BPA is most commonly described as being a “weak” estrogen; however, an emerging number of cellular and molecular studies show that it has potential for many other biological activities at environmentally relevant exposures. In addition to binding to the nuclear estrogen receptors ER-α and ER-β, BPA interacts with a variety of other cellular targets including binding to a nonclassical membrane-bound form of the ER (ncmER), a recently identified orphan nuclear receptor termed estrogen-related receptor-γ (ERRγ), a seven-transmembrane estrogen receptor called GPR30, and the aryl hydrocarbon receptor (AhR). Interactions with ncmER and ERRγ are especially noteworthy because BPA binds to these receptors with high affinity. BPA also has been shown to act as an androgen receptor antagonist and to interact with thyroid hormone receptors (for review, see Wetherill et al. 2007).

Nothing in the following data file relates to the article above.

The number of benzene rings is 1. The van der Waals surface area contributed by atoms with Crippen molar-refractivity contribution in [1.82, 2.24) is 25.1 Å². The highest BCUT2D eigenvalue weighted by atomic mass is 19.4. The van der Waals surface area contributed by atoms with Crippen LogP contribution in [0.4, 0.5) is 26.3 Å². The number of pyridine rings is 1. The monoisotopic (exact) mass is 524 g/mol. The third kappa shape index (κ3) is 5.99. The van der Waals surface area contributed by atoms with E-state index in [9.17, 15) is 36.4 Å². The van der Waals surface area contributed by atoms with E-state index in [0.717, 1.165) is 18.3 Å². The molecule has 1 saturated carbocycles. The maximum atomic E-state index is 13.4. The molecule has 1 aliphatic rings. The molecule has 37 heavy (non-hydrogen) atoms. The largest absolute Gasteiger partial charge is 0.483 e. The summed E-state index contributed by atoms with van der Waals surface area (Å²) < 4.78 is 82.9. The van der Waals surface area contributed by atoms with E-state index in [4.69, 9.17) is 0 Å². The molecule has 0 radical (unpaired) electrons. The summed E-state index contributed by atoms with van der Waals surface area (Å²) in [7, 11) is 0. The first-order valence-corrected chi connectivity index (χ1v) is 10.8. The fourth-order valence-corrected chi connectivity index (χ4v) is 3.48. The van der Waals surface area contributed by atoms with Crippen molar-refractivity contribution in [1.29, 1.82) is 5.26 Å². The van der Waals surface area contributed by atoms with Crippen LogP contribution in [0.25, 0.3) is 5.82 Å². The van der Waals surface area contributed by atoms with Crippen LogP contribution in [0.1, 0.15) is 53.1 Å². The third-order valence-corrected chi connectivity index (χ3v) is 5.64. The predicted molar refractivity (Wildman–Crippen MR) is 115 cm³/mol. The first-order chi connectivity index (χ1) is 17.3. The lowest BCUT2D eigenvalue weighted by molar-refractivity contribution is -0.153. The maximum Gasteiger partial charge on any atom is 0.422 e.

Studies in experimental animals have shown that very low doses of endocrine-disrupting chemicals (Melnick et al. 2002), in particular BPA, in the range of human exposures can exert effects if administered during development (Markey et al. 2005). An increasing number of “low-dose” studies have suggested that perinatal BPA exposure is associated a variety of abnormalities in the female reproductive tissues, including early onset of vaginal opening (Honma et al. 2002), early onset of puberty (Howdeshell et al. 1999; Ryan 2006), altered estrus cyclicity (Markey et al. 2003), altered plasma levels of luteinizing hormone (Rubin et al. 2001), altered vaginal and uterine histology (Schonfelder et al. 2002,, 2004), alterations in the mammary gland (Markey et al. 2001) and uterus (Markey et al. 2005), and altered ovarian morphology (Markey et al. 2003). Of greater concern, recent studies have reported an association of perinatal BPA exposure with more severe pathologies including preneoplastic and neoplastic lesions in male prostate (Ho et al. 2006) and female mammary gland (Durando et al. 2007; Murray 2007). Although perinatal BPA exposure has been linked to early changes in the uterus, vagina, and ovary, no studies have examined the potential for low doses of BPA to cause potential carcinogenic alterations in these tissues. Low-dose exposure is particularly important because of its relevance to the levels experienced by the general human population (Calafat et al. 2008; Vandenberg et al. 2007).